Two interesting things happened last week – Louis CK self-distributed a stand-up special via his website and my car was towed.
How My Car Got Towed:
The townhome complex I live in bans residents parking across the street in an open parking area. It’s reserved for guests only. If you have two cars and a one car garage, which we do, you’re supposed to park one car in the garage and one in the driveway. If you park in guest parking, the penalty ranges from fines up to getting your car towed.
Since the day we moved in, four months ago, I’ve been parking in the guest lot. With a few other residents parking there and still plenty of available space for guests, I didn’t think it was a big deal.
About every other month, news updates from the townhome association came in the mail. In every issue was a warning that you could receive fines or the possibility of being towed for parking in the guest lot. I called their bluff.
On Saturday morning I woke up to find my car missing. While I hoped it had been stolen, I knew that they finally got the plumbs to tow my car. The threats weren’t empty.
3 hours and $279 later, I was behind the wheel of my 1998 hail-dented Chevy Lumina once again. Yay.
Louis CK Self-Distributes a Stand-Up Special:
Last week Louis CK bucked traditional cable channels and put out a comedy special through his website (read more),. So far the experiment has been a huge success that will likely be repeated in the future. To promote the special, he wrote a personal message on his website, did an IAmA on Reddit as well as several media interviews. It was impossible to read the news last week without seeing several variations of this story.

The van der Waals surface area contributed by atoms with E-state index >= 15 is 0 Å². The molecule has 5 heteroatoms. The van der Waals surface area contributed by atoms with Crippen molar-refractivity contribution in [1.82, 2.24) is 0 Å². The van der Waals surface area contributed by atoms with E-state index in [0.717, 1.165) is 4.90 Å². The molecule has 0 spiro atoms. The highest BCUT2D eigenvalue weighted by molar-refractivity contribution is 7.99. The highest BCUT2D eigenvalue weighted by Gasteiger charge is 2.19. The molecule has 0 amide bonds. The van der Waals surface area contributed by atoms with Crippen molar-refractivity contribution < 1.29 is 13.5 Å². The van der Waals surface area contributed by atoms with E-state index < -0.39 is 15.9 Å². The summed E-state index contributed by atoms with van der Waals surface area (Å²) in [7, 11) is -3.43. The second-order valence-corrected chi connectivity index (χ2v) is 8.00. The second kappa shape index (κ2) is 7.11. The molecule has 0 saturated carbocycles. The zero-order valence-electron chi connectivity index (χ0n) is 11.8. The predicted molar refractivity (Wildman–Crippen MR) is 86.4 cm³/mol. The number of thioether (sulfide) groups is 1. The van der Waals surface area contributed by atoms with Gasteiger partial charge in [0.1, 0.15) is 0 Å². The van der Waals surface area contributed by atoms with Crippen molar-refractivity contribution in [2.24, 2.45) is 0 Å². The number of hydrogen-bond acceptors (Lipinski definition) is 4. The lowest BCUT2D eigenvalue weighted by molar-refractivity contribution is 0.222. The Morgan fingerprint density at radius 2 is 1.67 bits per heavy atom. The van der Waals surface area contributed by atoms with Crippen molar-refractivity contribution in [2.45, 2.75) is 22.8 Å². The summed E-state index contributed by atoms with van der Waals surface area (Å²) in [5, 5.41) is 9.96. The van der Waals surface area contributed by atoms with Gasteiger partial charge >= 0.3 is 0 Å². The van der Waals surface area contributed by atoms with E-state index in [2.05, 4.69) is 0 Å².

Both of these events have a similar theme – personalization is the most effective way to influence behavior.
The warnings I received about the potential for getting my car towed were vague. There was nothing personal about it or that they even knew people were currently parking there.
If they sent me a letter saying “Your Chevy Lumina is illegally parked. You have 24 hours to move it before it’s towed.” I would have moved it immediately. Though, that takes more work. And they don’t care. It takes less effort to get my car towed. Though this leaves a bad taste in my mouth toward the association for a variety of reasons (they didn’t have to pick a tow company 25 minutes away when there is one 2 minutes down the road).
Louis CK made the release of his stand-up special very personal. By cutting out all the middle men, if you torrented the special, you were stealing directly from him. The “The labels take all the money” excuse didn’t work this time. Along with a personal statement on his website, he took to Reddit to answer questions. Both things he didn’t have to do, but were very influential in sales.
Personalization works, but takes more effort. And as humans, we are generally opt to take the path of less effort.
If celebrities want to get a really passionate fan base, all they have to do is hustle the @ reply. That’s it. Every single person they @ reply has a story to tell their friends and a conversation piece whenever that celebrities next movie/album/book comes out. Gary Vaynerchuk is the ultimate example of this, but even Adam Carolla is pretty good with it.
When you acknowledge someone as an individual, the impact of your actions exponentially increase.
You’re no longer pushing out content, you’re changing the context of the relationship, which has giant ramifications.
Connect with me on Twitter: @BenNesvig